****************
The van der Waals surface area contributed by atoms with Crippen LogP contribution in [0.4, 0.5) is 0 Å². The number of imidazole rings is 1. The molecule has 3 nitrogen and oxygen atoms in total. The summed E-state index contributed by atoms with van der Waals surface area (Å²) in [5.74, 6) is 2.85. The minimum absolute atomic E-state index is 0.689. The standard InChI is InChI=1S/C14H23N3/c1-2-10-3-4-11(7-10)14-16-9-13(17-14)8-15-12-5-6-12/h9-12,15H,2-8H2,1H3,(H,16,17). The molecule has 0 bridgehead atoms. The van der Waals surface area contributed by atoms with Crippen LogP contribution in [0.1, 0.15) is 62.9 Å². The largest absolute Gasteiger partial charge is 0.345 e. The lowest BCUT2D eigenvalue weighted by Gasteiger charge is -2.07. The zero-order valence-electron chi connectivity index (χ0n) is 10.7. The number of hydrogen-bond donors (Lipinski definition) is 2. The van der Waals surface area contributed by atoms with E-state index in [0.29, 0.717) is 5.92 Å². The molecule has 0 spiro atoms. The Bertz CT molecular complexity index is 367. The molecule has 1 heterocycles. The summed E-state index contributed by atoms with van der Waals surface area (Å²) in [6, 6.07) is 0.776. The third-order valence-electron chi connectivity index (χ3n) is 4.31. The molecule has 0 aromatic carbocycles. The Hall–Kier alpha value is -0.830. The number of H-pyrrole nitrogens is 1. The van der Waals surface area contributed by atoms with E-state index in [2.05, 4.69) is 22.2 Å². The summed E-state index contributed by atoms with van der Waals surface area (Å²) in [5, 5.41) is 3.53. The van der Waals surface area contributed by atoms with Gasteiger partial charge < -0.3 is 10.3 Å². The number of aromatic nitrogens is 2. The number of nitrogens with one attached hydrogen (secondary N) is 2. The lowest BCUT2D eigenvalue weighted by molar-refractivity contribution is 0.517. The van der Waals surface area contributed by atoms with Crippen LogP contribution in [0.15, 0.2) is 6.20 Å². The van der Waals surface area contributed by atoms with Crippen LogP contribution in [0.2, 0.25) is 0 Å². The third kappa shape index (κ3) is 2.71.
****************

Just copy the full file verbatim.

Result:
The van der Waals surface area contributed by atoms with Crippen LogP contribution in [0.4, 0.5) is 0 Å². The number of imidazole rings is 1. The molecule has 3 nitrogen and oxygen atoms in total. The summed E-state index contributed by atoms with van der Waals surface area (Å²) in [5.74, 6) is 2.85. The minimum absolute atomic E-state index is 0.689. The standard InChI is InChI=1S/C14H23N3/c1-2-10-3-4-11(7-10)14-16-9-13(17-14)8-15-12-5-6-12/h9-12,15H,2-8H2,1H3,(H,16,17). The molecule has 0 bridgehead atoms. The van der Waals surface area contributed by atoms with Crippen LogP contribution in [0.1, 0.15) is 62.9 Å². The largest absolute Gasteiger partial charge is 0.345 e. The lowest BCUT2D eigenvalue weighted by Gasteiger charge is -2.07. The zero-order valence-electron chi connectivity index (χ0n) is 10.7. The number of hydrogen-bond donors (Lipinski definition) is 2. The van der Waals surface area contributed by atoms with E-state index in [0.29, 0.717) is 5.92 Å². The molecule has 0 spiro atoms. The Bertz CT molecular complexity index is 367. The molecule has 1 heterocycles. The summed E-state index contributed by atoms with van der Waals surface area (Å²) in [6, 6.07) is 0.776. The third-order valence-electron chi connectivity index (χ3n) is 4.31. The molecule has 0 aromatic carbocycles. The Hall–Kier alpha value is -0.830. The number of H-pyrrole nitrogens is 1. The van der Waals surface area contributed by atoms with E-state index in [2.05, 4.69) is 22.2 Å². The summed E-state index contributed by atoms with van der Waals surface area (Å²) in [5, 5.41) is 3.53. The van der Waals surface area contributed by atoms with Gasteiger partial charge < -0.3 is 10.3 Å². The number of aromatic nitrogens is 2. The number of nitrogens with one attached hydrogen (secondary N) is 2. The lowest BCUT2D eigenvalue weighted by molar-refractivity contribution is 0.517. The van der Waals surface area contributed by atoms with Crippen LogP contribution in [0.15, 0.2) is 6.20 Å². The van der Waals surface area contributed by atoms with Crippen LogP contribution in [0.2, 0.25) is 0 Å². The third kappa shape index (κ3) is 2.71.